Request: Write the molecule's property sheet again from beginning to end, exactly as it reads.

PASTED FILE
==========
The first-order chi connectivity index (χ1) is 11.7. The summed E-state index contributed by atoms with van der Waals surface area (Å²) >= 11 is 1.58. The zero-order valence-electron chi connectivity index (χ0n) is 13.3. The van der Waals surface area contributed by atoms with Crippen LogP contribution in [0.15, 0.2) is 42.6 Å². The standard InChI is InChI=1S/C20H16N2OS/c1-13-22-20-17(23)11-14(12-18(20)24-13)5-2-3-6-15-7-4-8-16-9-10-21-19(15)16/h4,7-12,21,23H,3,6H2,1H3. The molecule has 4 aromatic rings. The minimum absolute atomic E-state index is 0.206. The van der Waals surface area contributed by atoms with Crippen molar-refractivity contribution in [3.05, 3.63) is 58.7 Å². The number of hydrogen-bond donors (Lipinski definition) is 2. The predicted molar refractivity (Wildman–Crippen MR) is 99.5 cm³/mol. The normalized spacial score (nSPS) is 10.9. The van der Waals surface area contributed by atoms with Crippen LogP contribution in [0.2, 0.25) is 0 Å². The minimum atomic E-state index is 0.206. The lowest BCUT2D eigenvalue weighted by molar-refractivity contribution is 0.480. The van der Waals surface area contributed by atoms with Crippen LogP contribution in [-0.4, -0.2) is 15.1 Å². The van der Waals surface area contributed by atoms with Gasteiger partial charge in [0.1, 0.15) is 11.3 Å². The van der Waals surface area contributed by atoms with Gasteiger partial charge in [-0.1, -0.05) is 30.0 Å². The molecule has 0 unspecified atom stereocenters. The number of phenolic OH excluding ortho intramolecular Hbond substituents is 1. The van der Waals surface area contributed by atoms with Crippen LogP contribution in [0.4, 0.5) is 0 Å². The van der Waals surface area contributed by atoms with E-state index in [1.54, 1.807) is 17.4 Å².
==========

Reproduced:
The first-order chi connectivity index (χ1) is 11.7. The summed E-state index contributed by atoms with van der Waals surface area (Å²) >= 11 is 1.58. The zero-order valence-electron chi connectivity index (χ0n) is 13.3. The van der Waals surface area contributed by atoms with Crippen LogP contribution in [0.15, 0.2) is 42.6 Å². The standard InChI is InChI=1S/C20H16N2OS/c1-13-22-20-17(23)11-14(12-18(20)24-13)5-2-3-6-15-7-4-8-16-9-10-21-19(15)16/h4,7-12,21,23H,3,6H2,1H3. The molecule has 4 aromatic rings. The minimum absolute atomic E-state index is 0.206. The van der Waals surface area contributed by atoms with Crippen molar-refractivity contribution in [3.05, 3.63) is 58.7 Å². The number of hydrogen-bond donors (Lipinski definition) is 2. The predicted molar refractivity (Wildman–Crippen MR) is 99.5 cm³/mol. The normalized spacial score (nSPS) is 10.9. The van der Waals surface area contributed by atoms with Crippen LogP contribution in [0.2, 0.25) is 0 Å². The minimum atomic E-state index is 0.206. The lowest BCUT2D eigenvalue weighted by molar-refractivity contribution is 0.480. The van der Waals surface area contributed by atoms with Crippen LogP contribution in [-0.4, -0.2) is 15.1 Å². The van der Waals surface area contributed by atoms with Gasteiger partial charge in [0.1, 0.15) is 11.3 Å². The van der Waals surface area contributed by atoms with Gasteiger partial charge in [-0.1, -0.05) is 30.0 Å². The molecule has 0 unspecified atom stereocenters. The number of phenolic OH excluding ortho intramolecular Hbond substituents is 1. The van der Waals surface area contributed by atoms with Crippen LogP contribution in [0.4, 0.5) is 0 Å². The van der Waals surface area contributed by atoms with E-state index in [1.54, 1.807) is 17.4 Å².